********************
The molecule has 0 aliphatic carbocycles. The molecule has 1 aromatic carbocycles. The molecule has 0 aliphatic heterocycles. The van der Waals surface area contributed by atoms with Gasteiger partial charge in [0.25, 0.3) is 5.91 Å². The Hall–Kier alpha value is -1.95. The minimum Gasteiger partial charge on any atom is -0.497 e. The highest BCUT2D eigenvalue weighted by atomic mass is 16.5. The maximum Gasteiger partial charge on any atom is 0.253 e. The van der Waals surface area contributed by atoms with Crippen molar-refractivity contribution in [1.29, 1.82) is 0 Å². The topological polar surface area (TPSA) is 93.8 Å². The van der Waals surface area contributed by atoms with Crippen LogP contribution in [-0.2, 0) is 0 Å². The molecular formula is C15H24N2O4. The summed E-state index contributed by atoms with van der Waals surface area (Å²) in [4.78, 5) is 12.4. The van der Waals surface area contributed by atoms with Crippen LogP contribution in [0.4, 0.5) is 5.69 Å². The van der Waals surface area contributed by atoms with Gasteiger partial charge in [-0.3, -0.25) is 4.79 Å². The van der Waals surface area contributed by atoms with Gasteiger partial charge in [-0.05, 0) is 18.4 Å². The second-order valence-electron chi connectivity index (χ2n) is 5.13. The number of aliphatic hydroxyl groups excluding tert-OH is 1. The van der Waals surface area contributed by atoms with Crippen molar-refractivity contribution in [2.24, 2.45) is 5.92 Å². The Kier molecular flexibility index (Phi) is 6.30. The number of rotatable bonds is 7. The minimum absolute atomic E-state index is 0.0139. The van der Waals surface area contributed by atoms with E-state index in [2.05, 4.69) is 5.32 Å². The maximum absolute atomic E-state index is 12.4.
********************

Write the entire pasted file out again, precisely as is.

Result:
The molecule has 0 aliphatic carbocycles. The molecule has 1 aromatic carbocycles. The molecule has 0 aliphatic heterocycles. The van der Waals surface area contributed by atoms with Gasteiger partial charge in [0.25, 0.3) is 5.91 Å². The Hall–Kier alpha value is -1.95. The minimum Gasteiger partial charge on any atom is -0.497 e. The highest BCUT2D eigenvalue weighted by atomic mass is 16.5. The maximum Gasteiger partial charge on any atom is 0.253 e. The van der Waals surface area contributed by atoms with Crippen molar-refractivity contribution in [1.29, 1.82) is 0 Å². The topological polar surface area (TPSA) is 93.8 Å². The van der Waals surface area contributed by atoms with Crippen LogP contribution in [-0.2, 0) is 0 Å². The molecular formula is C15H24N2O4. The summed E-state index contributed by atoms with van der Waals surface area (Å²) in [4.78, 5) is 12.4. The van der Waals surface area contributed by atoms with Crippen LogP contribution in [0.4, 0.5) is 5.69 Å². The van der Waals surface area contributed by atoms with Gasteiger partial charge in [-0.3, -0.25) is 4.79 Å². The van der Waals surface area contributed by atoms with Gasteiger partial charge in [-0.05, 0) is 18.4 Å². The second-order valence-electron chi connectivity index (χ2n) is 5.13. The number of aliphatic hydroxyl groups excluding tert-OH is 1. The van der Waals surface area contributed by atoms with Crippen molar-refractivity contribution in [2.24, 2.45) is 5.92 Å². The Kier molecular flexibility index (Phi) is 6.30. The number of rotatable bonds is 7. The minimum absolute atomic E-state index is 0.0139. The van der Waals surface area contributed by atoms with E-state index in [2.05, 4.69) is 5.32 Å². The maximum absolute atomic E-state index is 12.4.